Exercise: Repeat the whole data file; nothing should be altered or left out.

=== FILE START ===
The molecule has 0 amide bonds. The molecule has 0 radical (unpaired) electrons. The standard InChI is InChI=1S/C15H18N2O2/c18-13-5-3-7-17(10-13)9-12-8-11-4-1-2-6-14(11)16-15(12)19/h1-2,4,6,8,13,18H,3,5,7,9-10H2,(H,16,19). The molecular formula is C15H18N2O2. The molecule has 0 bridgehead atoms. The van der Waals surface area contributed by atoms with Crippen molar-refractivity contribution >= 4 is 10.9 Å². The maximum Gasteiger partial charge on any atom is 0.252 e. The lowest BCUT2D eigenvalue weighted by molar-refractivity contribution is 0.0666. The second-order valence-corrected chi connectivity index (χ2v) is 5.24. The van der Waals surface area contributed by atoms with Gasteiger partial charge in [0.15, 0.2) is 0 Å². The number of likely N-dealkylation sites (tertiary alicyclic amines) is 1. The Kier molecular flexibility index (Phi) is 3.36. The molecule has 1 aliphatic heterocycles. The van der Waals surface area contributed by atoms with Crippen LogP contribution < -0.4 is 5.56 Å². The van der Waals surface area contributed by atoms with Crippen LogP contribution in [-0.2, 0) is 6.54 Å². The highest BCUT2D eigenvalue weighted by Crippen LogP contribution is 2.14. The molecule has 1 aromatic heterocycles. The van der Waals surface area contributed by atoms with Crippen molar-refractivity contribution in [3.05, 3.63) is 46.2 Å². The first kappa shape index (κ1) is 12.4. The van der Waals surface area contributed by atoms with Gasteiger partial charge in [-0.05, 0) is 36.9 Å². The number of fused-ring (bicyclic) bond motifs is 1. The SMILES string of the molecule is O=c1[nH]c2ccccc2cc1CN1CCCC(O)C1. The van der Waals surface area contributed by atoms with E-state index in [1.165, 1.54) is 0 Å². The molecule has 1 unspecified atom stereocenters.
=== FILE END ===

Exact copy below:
The molecule has 0 amide bonds. The molecule has 0 radical (unpaired) electrons. The standard InChI is InChI=1S/C15H18N2O2/c18-13-5-3-7-17(10-13)9-12-8-11-4-1-2-6-14(11)16-15(12)19/h1-2,4,6,8,13,18H,3,5,7,9-10H2,(H,16,19). The molecular formula is C15H18N2O2. The molecule has 0 bridgehead atoms. The van der Waals surface area contributed by atoms with Crippen molar-refractivity contribution >= 4 is 10.9 Å². The maximum Gasteiger partial charge on any atom is 0.252 e. The lowest BCUT2D eigenvalue weighted by molar-refractivity contribution is 0.0666. The second-order valence-corrected chi connectivity index (χ2v) is 5.24. The van der Waals surface area contributed by atoms with Gasteiger partial charge in [0.15, 0.2) is 0 Å². The number of likely N-dealkylation sites (tertiary alicyclic amines) is 1. The Kier molecular flexibility index (Phi) is 3.36. The molecule has 1 aliphatic heterocycles. The van der Waals surface area contributed by atoms with Crippen LogP contribution < -0.4 is 5.56 Å². The van der Waals surface area contributed by atoms with Crippen LogP contribution in [-0.2, 0) is 6.54 Å². The highest BCUT2D eigenvalue weighted by Crippen LogP contribution is 2.14. The molecule has 1 aromatic heterocycles. The van der Waals surface area contributed by atoms with Crippen molar-refractivity contribution in [3.05, 3.63) is 46.2 Å². The first kappa shape index (κ1) is 12.4. The van der Waals surface area contributed by atoms with Gasteiger partial charge in [-0.05, 0) is 36.9 Å². The number of fused-ring (bicyclic) bond motifs is 1. The SMILES string of the molecule is O=c1[nH]c2ccccc2cc1CN1CCCC(O)C1. The van der Waals surface area contributed by atoms with E-state index in [1.165, 1.54) is 0 Å². The molecule has 1 unspecified atom stereocenters.